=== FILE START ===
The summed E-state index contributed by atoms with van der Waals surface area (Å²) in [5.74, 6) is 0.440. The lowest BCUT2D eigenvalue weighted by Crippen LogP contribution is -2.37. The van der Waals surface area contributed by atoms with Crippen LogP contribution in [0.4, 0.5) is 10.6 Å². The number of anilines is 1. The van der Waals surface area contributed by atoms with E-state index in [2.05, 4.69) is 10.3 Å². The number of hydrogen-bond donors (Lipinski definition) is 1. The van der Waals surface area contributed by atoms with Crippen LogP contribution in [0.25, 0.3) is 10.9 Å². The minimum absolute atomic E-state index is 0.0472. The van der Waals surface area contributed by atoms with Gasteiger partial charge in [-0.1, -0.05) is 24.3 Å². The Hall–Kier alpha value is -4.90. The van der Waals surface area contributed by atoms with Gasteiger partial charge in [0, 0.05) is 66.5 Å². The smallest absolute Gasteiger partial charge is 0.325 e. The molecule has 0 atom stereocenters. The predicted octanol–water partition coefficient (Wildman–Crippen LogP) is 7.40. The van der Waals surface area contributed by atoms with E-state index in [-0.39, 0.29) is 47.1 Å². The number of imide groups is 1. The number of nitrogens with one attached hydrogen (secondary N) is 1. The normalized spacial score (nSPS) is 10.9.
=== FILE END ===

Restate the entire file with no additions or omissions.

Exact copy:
The summed E-state index contributed by atoms with van der Waals surface area (Å²) in [5.74, 6) is 0.440. The lowest BCUT2D eigenvalue weighted by Crippen LogP contribution is -2.37. The van der Waals surface area contributed by atoms with Crippen LogP contribution in [0.4, 0.5) is 10.6 Å². The number of anilines is 1. The van der Waals surface area contributed by atoms with E-state index in [2.05, 4.69) is 10.3 Å². The number of hydrogen-bond donors (Lipinski definition) is 1. The van der Waals surface area contributed by atoms with Crippen LogP contribution in [0.25, 0.3) is 10.9 Å². The minimum absolute atomic E-state index is 0.0472. The van der Waals surface area contributed by atoms with Gasteiger partial charge in [-0.1, -0.05) is 24.3 Å². The Hall–Kier alpha value is -4.90. The van der Waals surface area contributed by atoms with Gasteiger partial charge in [0, 0.05) is 66.5 Å². The smallest absolute Gasteiger partial charge is 0.325 e. The molecule has 0 atom stereocenters. The predicted octanol–water partition coefficient (Wildman–Crippen LogP) is 7.40. The van der Waals surface area contributed by atoms with E-state index in [-0.39, 0.29) is 47.1 Å². The number of imide groups is 1. The number of nitrogens with one attached hydrogen (secondary N) is 1. The normalized spacial score (nSPS) is 10.9.